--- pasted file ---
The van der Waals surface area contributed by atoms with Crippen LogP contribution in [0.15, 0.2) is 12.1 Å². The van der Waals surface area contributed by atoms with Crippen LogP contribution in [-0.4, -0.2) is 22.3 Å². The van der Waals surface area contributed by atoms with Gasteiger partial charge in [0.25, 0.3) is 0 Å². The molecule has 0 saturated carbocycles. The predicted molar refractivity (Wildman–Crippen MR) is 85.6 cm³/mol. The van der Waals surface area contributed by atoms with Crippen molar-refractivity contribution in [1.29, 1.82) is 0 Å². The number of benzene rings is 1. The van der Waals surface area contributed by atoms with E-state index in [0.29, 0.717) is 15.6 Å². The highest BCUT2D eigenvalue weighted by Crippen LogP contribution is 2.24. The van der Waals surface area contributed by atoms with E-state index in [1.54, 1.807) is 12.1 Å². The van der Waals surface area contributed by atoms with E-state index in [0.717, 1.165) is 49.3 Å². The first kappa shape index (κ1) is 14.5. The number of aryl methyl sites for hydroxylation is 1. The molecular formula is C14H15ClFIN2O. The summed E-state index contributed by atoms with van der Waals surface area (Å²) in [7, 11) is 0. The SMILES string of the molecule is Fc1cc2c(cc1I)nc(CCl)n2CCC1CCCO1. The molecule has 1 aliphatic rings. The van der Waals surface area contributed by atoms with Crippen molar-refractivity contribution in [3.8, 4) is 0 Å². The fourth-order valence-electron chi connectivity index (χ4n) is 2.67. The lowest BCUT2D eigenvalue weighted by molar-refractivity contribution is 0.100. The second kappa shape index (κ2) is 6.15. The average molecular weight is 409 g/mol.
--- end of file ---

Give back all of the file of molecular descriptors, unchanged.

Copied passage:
The van der Waals surface area contributed by atoms with Crippen LogP contribution in [0.15, 0.2) is 12.1 Å². The van der Waals surface area contributed by atoms with Crippen LogP contribution in [-0.4, -0.2) is 22.3 Å². The van der Waals surface area contributed by atoms with Gasteiger partial charge in [0.25, 0.3) is 0 Å². The molecule has 0 saturated carbocycles. The predicted molar refractivity (Wildman–Crippen MR) is 85.6 cm³/mol. The van der Waals surface area contributed by atoms with Crippen molar-refractivity contribution in [1.29, 1.82) is 0 Å². The number of benzene rings is 1. The van der Waals surface area contributed by atoms with E-state index in [0.29, 0.717) is 15.6 Å². The highest BCUT2D eigenvalue weighted by Crippen LogP contribution is 2.24. The van der Waals surface area contributed by atoms with E-state index in [1.54, 1.807) is 12.1 Å². The van der Waals surface area contributed by atoms with E-state index in [0.717, 1.165) is 49.3 Å². The first kappa shape index (κ1) is 14.5. The number of aryl methyl sites for hydroxylation is 1. The molecular formula is C14H15ClFIN2O. The summed E-state index contributed by atoms with van der Waals surface area (Å²) in [7, 11) is 0. The SMILES string of the molecule is Fc1cc2c(cc1I)nc(CCl)n2CCC1CCCO1. The molecule has 1 aliphatic rings. The van der Waals surface area contributed by atoms with Crippen molar-refractivity contribution in [3.8, 4) is 0 Å². The fourth-order valence-electron chi connectivity index (χ4n) is 2.67. The lowest BCUT2D eigenvalue weighted by molar-refractivity contribution is 0.100. The second kappa shape index (κ2) is 6.15. The average molecular weight is 409 g/mol.